This example is basically the first example on steroids; each thread sends the data it received from the previous one to the next one, forming a loop.

Example #3

This one is more complex, the main thread starts five “worker pools” which then delegate some task to their own workers, resulting in 15 workers in total processing some data concurrently.

Example #4

The last one is a really cool program; it is a concurrent implementation of a prime sieve. The source code for this example is incredibly elegant and can be found at GO PLAYGROUND – The Go Programming Language .

As you can see, all the values which get passed around are prime numbers, and each thread acts as a filter of sorts.

Go’s Concurrency Model

Now we can talk about how Go handles concurrency.

First thing to note is that Go doesn’t allow you to create real operating system threads. This is because real threads are expensive to make, and constantly switching between them has significant overhead. Instead, Go offers an abstraction called goroutines. This abstraction allows us to pretend we are using real threads, but without the overhead and the scaling problems.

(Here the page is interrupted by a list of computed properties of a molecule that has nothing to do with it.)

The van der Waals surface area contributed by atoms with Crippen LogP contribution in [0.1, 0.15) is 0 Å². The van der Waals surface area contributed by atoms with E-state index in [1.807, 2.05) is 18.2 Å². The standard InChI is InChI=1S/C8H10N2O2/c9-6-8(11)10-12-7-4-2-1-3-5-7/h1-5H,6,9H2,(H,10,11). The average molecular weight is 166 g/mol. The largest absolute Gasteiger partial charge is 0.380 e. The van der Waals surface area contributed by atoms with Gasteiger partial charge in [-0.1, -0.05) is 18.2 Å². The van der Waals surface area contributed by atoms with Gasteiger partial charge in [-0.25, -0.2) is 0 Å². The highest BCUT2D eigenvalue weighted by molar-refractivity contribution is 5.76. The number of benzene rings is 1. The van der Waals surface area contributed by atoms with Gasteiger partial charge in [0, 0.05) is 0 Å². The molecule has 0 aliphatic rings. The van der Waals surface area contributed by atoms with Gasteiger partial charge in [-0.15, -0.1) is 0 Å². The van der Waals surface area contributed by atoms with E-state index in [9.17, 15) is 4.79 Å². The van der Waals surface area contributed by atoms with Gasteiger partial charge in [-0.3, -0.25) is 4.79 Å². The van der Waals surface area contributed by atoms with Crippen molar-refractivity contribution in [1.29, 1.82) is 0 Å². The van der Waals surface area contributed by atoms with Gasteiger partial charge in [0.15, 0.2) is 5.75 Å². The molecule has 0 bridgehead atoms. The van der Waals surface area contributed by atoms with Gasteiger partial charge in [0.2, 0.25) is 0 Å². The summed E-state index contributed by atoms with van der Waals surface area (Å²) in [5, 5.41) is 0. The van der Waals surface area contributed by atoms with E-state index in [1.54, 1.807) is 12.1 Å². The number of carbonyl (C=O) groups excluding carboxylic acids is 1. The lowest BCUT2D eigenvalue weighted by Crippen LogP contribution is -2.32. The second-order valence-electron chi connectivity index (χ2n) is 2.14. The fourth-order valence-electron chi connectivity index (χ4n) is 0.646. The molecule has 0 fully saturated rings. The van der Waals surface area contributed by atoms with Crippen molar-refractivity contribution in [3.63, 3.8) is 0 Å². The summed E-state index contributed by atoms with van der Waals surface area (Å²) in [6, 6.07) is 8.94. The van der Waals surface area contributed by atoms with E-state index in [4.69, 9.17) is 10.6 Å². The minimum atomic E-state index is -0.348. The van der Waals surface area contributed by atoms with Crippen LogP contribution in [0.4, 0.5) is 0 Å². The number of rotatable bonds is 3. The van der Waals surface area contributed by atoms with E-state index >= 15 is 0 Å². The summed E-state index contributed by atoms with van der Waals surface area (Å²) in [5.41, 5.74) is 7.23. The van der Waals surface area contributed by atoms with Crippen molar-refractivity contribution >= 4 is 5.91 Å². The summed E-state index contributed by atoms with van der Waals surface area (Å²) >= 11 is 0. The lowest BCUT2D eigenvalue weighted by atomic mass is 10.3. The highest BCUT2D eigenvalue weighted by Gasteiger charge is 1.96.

For example, you never want more active operating system threads than there are CPU cores, while it’s perfectly reasonable to have 100s of thousand of active goroutines. Goroutines are Go’s implementation of green threads, also called M:N scheduling.

That basically means that N goroutines are scheduled onto M operating system threads. As i said, N is usually bigger than M, and M is usually set to the number of CPU cores (the default value in Go), because it allows for maximum paralellization. One very important thing to realize, which is the whole basis of this concept, is that a sleeping (blocked) goroutine doesn’t waste CPU time.

Here we can see a very simplified illustration of what the go scheduler does for us.


The two triangles are operating system threads which pick goroutines to run. The goroutines which are runnable, as well as the currently running goroutines, are candidates for execution, while the blocked ones aren’t.


The Go runtime is really efficient when it comes to managing goroutines, and even though green threads are an amazing idea, that doesn’t mean directly handling operating system threads is obsolete; systems programming and software that operates on a very low level, and/or communicates with C code, most likely doesn’t want green threads, as they come with additional overhead and takes control away from the programmer. When looking at typical Go use cases however, this tradeoff is worth it.